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erinvhs-copyLacey and Willy are a pair of grown siblings with a special bond: when she was three and he was a little older, they killed their mother’s abusive boyfriend. I say abusive; he was abusive to Willy, tying him to the bed and gagging him. Their drunken ass mother was okay with her man’s behavior as long as it got the kids out of the way long enough for her to get her swerve on. Willy hasn’t spoken since, but Lacey has grown up to have a small family and be as normal as possible other than the occasional nightmare. Unfortunately their mother, who they haven’t seen since the night of the murder 20 years ago, just wrote them a letter, and now Willy is acting even weirder than usual. Lacey’s psychiatrist, played by the ubiquitous John Carradine, advises her to visit the house where they killed the guy. Bad idea, but so was having John Carradine as your shrink, if you’ve ever seen a horror movie.

Lacey and her husband visit the former residence and find that the mirror that was hanging over her mother’s bed during the murder is still in the house, and now it reflects the ghost of the angry man Willy stabbed as a kid . Lacey smashes the mirror, which lets him out. Her husband becomes seized with a weird desire to bring the mirror and all the pieces home with them, but one piece stays behind, making sure all the kids living in that house kill themselves or die in weird ways. Everywhere a piece of the mirror goes, people die horribly, even if a small shard somehow sticks to the bottom of a shoe.

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To say that the plot of The Boogeyman is goofy would mean I’d have to start over and re-examine eight years of reviewing supernatural horror movies on my blogs, not to mention a whole life spent watching them, so I won’t do that. What I will say is that this is one of those movies that I enjoy for the death scenes, and then I mentally check out of for the rest of the movie, which is S-L-O-W. There are long scenes of people doing mundane household chores and/or staring into space. It does help that Willy and Lacey are played by real-life brother and sister Nicholas and Suzanna Love, which lends some acting success to the proceedings since they didn’t have to stretch to act like brother and sister. Another positive is that the soundtrack is really good, a mix of weird noises on a keyboard being something that rocks my socks every time.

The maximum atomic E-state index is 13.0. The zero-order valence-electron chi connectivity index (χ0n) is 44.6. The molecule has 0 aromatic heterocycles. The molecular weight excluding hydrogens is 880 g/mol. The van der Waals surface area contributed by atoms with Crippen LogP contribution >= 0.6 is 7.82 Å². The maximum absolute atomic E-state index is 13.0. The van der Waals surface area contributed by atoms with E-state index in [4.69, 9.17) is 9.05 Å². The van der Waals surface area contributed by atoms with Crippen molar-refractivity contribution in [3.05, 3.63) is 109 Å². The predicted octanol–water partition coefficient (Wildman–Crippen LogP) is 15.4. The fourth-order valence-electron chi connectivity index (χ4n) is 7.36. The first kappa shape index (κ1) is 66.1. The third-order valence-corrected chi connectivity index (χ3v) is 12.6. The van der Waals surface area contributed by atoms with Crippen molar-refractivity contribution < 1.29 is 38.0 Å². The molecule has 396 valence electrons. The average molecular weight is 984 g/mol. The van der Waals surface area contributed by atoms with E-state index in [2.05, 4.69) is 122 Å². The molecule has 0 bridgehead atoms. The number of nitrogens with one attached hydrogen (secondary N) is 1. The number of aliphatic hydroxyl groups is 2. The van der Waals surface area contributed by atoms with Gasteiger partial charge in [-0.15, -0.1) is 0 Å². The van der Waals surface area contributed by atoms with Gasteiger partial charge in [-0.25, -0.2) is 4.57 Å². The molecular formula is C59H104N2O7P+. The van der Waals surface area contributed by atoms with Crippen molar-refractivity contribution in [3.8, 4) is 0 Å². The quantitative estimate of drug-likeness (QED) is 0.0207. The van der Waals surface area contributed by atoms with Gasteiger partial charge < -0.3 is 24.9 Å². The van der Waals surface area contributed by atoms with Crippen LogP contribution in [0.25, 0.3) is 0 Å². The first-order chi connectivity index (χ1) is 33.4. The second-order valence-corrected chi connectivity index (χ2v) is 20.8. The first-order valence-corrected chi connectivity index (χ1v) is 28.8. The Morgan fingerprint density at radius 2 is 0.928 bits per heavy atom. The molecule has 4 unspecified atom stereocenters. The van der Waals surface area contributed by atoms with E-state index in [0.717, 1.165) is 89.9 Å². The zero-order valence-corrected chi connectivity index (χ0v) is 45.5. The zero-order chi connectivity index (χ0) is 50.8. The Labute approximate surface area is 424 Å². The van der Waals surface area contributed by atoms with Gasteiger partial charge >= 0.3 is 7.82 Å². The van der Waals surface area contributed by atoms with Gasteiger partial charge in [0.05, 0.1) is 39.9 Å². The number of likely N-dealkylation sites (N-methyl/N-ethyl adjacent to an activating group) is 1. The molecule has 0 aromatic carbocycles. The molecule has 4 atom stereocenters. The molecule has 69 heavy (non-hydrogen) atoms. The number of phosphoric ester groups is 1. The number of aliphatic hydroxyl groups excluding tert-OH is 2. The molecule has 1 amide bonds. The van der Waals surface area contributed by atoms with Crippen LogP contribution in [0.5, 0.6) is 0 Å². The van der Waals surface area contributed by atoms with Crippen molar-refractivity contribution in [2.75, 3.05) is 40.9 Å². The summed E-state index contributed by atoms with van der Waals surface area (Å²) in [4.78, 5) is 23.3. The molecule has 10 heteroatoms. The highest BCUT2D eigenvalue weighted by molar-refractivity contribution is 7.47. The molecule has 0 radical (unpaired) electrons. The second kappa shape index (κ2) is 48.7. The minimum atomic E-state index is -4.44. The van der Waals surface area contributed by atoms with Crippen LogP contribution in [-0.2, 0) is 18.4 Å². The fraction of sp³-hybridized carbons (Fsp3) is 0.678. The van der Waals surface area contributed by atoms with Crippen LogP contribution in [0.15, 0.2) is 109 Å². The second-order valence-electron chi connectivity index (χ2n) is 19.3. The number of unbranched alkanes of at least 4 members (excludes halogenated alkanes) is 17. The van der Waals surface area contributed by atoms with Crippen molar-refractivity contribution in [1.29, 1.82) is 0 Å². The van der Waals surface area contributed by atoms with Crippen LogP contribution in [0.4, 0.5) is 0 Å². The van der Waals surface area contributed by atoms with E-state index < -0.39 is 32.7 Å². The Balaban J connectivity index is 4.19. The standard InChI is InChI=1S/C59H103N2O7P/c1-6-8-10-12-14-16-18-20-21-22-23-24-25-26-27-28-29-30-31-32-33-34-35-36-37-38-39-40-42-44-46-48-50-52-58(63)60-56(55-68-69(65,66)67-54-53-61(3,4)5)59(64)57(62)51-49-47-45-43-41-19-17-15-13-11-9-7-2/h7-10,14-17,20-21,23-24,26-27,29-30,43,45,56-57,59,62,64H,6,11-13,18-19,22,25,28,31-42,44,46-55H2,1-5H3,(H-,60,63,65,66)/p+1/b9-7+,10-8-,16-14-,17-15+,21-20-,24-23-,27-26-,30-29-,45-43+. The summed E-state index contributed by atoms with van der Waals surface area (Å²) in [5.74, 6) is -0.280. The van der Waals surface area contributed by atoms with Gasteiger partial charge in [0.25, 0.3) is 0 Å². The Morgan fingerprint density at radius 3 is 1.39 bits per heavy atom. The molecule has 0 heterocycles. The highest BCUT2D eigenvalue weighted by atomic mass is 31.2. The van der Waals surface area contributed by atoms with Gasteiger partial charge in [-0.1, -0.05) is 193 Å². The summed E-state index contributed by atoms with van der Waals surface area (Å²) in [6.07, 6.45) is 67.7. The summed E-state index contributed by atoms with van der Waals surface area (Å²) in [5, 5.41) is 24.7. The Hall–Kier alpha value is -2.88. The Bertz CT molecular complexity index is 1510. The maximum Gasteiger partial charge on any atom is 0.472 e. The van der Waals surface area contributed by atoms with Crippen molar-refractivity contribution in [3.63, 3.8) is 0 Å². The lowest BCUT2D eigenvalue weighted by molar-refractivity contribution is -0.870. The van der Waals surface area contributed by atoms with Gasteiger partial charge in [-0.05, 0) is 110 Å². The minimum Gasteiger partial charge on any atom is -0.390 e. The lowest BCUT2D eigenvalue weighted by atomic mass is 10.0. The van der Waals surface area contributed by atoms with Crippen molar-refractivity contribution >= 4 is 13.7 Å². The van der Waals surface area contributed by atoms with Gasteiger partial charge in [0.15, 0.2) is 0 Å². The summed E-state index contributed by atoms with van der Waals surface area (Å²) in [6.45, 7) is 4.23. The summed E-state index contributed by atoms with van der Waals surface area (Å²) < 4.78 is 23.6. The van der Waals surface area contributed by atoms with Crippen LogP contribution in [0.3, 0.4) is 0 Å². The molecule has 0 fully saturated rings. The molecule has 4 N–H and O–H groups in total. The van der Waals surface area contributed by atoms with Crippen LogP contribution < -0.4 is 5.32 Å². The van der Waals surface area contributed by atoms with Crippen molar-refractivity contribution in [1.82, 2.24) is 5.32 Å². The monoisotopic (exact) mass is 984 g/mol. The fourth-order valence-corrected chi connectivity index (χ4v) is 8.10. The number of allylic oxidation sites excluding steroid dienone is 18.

The Boogeyman is one of those movies that you watch when you’re in the mood for an 80s slasher and think, “Oh good, here comes the part where the girl kills herself with scissors; here comes the part where the guy gets a screwdriver to the back of the head.” That’s the whole point of watching this, just to get to the ridiculous deaths. You could theorize that the killings are caused by a poltergeist manifestation of Lacey’s guilt for cutting her brother loose with a big ol’ knife (and then handing him the knife) after her mother’s boyfriend tied him up, but it’s more likely accurate and literal that a ghost just comes out of a mirror and does whatever it feels like such as making a bunch of forks and knives fly through the air and stab a priest in the back. I thought that part was funny, not because I’m anti-priest, but because forks are not the most menacing of weapons. It didn’t help to stave off the hilarity when right before that scene Lacey gets possessed and says that it’s good that her aunt and uncle were just killed by the ghost because that means she has fewer people to cook dinner for.

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I do think one purposeful artistic choice was to have all of Carradine’s scenes take place in front of a large mirror, but I don’t know what it represents. It’s just too odd a choice in terms of the set dressing to be a coincidence.

As a curiosity, Jane Pratt, editor of the 80s teen mag Sassy, supposedly plays the girl who cuts her own throat with scissors. I say supposedly because the girl in the movie doesn’t look a thing like the Jane Pratt of Sassy to me, but it’s on her IMDb page. I wish I had kept all my old Sassy magazines. I just loved the work of their writer Christina Kelly. She made me want to be a journalist too, and I was one of a sort for about two years on the college paper until my editor asked me to call a fellow student’s family up at home and ask for a quote on their recent personal tragedy. Then I realized maybe reporting on the news was not for me (I didn’t make that call, BTW). No one would now pay me $1 per column inch in 1994 money to talk about such topics as how irrationally angry it makes me when people’s names end in “y” when they could end in “ie” (I’m cringing every time I type the word “Willy”) but at least here I can write about whatever I want, including such trivia as this: Willy and Lacey’s drunk and horny mother says in her letter that she lives in Monroe Georgia, and the worst roommate I ever had was also from Monroe Georgia and was also drunk and horny. Coincidence?

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My VHS copy of The Boogeyman is notable for being a Wizard video tape release in the cut up box of a Lightning Video release. I could probably get a Wizard box, but it’d be a bootleg, and would cost about $20. I will stick with the frankentape for now. Like many of the films in my collection, you can find The Boogeyman on Shudder.

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